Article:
Each Investment Zone is expected to focus on growing clusters of businesses aligned with one or more priority sectors: Digital and Tech, Green Industries, Life Sciences, Advanced Manufacturing and Creative Industries. Subject to the overall funding limit of £80 million for each zone, the plans envisage allowing considerable flexibility over the precise incentives offered to support these clusters.

This flexibility extends to any tax incentives. The incentives which could be offered correspond to those currently offered to Freeports, which includes:

·       Full stamp duty land tax relief for commercial property;

·       Full business rates relief for newly occupied and some other business premises;

·       Enhanced capital allowances offering a full deduction for certain qualifying expenditure on plant and machinery;

·       Enhanced structures and buildings allowance, broadly allowing relief for 10 percent of the cost of relevant structures and buildings each year; and

·       Relief against the cost of Employer’s National Insurance contributions for new employees.

Among the key design decisions for each Investment Zone will be whether to offer the full package of tax incentives and the size of the site(s) in which these will be available. In some cases, the proposals for individual Investment Zones may opt for an approach which does not maximise the potential use of tax measures so as to preserve a larger proportion of the overall £80 million funding envelope for other interventions (for example, grants, training, infrastructure and support services).

Where the full package of tax incentives is provided across Investment Zones and the sites are the maximum permitted size (600 hectares), then the Government estimates the value of these tax measures over five years at £45 million per Investment Zone, although clearly the value for each business located in an Investment Zone will be rather less than this.

With the approach to be adopted in each case being influenced by local stakeholders, the flexibility in how incentives are provided and resulting likelihood of different Investment Zones taking different positions raises the prospect of an interesting economic experiment, comparing the relative attraction of tax and non-tax measures in encouraging investment and growth.

New domestic and ultra-long-haul Air Passenger Duty bands to be introduced, from 1 April 2023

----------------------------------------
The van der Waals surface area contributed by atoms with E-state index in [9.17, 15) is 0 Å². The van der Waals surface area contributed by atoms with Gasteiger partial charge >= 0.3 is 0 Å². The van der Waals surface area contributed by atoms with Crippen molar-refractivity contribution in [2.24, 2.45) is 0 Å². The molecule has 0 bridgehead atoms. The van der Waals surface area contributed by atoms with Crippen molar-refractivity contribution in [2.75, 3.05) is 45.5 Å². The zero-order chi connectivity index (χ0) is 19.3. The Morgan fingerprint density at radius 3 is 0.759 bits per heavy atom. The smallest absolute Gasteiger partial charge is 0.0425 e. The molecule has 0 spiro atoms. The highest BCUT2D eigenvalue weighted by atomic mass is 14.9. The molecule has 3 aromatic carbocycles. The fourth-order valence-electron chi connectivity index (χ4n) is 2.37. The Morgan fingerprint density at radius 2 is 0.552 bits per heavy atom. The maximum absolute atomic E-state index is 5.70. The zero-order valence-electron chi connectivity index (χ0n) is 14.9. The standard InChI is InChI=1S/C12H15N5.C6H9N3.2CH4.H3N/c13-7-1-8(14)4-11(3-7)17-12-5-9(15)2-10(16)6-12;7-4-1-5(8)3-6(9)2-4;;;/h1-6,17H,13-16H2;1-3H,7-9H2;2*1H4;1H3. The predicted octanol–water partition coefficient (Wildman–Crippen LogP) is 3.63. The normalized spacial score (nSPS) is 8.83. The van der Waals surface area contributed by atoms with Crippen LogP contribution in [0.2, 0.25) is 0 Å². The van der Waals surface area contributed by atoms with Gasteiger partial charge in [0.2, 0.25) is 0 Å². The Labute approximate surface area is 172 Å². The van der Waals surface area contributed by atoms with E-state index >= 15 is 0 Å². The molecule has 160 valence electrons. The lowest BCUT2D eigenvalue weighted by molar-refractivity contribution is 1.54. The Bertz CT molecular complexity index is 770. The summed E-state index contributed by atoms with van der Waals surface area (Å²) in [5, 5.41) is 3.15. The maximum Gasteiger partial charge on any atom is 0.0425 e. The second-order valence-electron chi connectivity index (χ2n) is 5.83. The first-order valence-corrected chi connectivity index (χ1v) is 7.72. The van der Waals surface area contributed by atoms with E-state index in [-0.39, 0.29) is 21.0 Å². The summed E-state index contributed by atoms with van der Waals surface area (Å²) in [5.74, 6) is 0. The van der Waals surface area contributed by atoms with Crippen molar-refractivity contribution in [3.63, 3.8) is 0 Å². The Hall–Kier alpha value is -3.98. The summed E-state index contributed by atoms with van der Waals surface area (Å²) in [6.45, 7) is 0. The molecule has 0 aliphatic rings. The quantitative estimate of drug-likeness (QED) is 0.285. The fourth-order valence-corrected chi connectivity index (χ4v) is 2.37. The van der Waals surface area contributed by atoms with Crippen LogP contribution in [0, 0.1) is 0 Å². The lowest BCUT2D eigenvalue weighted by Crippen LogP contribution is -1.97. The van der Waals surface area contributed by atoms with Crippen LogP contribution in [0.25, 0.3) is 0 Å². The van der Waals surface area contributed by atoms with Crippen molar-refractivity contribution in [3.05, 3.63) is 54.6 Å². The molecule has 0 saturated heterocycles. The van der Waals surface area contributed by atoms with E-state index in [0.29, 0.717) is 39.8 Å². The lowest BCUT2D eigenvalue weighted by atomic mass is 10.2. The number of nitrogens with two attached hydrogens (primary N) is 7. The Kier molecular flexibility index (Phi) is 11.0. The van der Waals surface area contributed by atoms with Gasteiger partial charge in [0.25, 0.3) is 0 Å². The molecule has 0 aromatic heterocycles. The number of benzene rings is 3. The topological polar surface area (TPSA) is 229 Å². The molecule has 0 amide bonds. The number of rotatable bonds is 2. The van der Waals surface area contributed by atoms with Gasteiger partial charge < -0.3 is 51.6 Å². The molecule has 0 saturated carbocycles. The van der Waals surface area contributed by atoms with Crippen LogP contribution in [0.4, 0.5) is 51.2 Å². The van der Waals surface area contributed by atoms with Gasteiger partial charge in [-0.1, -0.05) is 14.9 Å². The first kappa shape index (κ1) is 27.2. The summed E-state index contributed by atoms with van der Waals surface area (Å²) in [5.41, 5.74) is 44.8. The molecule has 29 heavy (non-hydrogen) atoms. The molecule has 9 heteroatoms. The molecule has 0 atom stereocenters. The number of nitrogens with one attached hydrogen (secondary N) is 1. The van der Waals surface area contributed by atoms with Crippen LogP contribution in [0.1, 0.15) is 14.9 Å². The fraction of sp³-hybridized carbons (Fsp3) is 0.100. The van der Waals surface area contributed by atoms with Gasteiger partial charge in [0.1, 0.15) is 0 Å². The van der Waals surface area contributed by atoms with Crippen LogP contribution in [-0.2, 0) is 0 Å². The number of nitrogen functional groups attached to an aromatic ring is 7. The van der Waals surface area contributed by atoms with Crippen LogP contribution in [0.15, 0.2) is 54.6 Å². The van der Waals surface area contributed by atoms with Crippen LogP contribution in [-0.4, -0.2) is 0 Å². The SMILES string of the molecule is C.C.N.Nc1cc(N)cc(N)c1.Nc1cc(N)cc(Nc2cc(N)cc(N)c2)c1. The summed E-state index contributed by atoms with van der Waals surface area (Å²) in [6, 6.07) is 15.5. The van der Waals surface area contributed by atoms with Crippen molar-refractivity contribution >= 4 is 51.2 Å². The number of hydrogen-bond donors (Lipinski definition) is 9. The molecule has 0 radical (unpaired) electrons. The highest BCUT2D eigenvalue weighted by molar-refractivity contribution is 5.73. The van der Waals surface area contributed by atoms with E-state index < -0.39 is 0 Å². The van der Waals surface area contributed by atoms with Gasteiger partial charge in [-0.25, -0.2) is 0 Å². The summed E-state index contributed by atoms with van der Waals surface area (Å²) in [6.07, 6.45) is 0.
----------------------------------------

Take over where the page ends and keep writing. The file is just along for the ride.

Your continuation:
The Government has a number of environmental objectives in place under its Journey to Net Zero strategy which aims to decarbonise all sectors of the UK economy to meet its net zero target by 2050. As part of this at the Autumn Budget 2021, following a consultation in 2020, it was confirmed that the Air Passenger Duty (APD) reform would be legislated for in Finance Bill 2023.

The measure will introduce a new domestic band for APD for flights within the UK set at a reduced rate of £6.50 (generally Economy Class seats) instead of falling within the £13 Band A short haul rate (0-2000 miles) so may represent a reduction in air fares. The reduced rate for the new ultra-long-haul band, covering destinations with capitals located more than 5,500 miles from London, will be set at £91, (£200 for the seats with more leg room) which may lead to an increase in cost for long haul passengers. The rates for the short and long-haul bands will increase in line with the RPI as forecast at the Autumn Budget 2021, which is a freeze in real terms. The measure will take effect from 1 April 2023.

Other tax measures


·       Informal flexible working – following the Office of Tax Simplification’s report on cross-border and UK domestic hybrid and remote working, in Summer 2023 the Government will consult on informal and ad hoc flexible working in order to understand arrangements between employees and employers.

·       Boosting occupational health coverage – the Government will consult on options for incentivising increased take-up of occupational health provision through the tax system (which might potentially include expanding benefit-in-kind exemptions and a super deduction).

·       Tax-advantaged Share Incentive Plans (SIPs) and Save As You Earn (SAYE) plans – there will be a call for evidence on ‘all employee’ tax-advantaged SIP and SAYE employee share plans to identify opportunities for simplification and improvement.

·       Simplification of the Enterprise Management Incentives (EMI) share option regime – from 6 April 2023 EMI option agreements will no longer be required to state any restrictions that apply to the underlying shares, and the employer will not be required to declare that the option holder has made a working time declaration (though the working time requirement itself will remain). From 6 April 2024 the deadline for notifying the grant of an EMI option will be extended from 92 days following the date of grant to the 6 July following the end of the relevant tax year (existing EMI options exercised on or after 6 April 2023 will also benefit from these changes, but we await draft legislation to confirm what this means).


·       SME Research and Development (R&D) tax relief – additional R&D credits for loss making SMEs where R&D expenditure is at least 40 percent of total expenditure with effect from 1 April 2023.

Audio visual reliefs – legislation on the reform of audio visual tax reliefs with a view to changing to expenditure credits to be published for consultation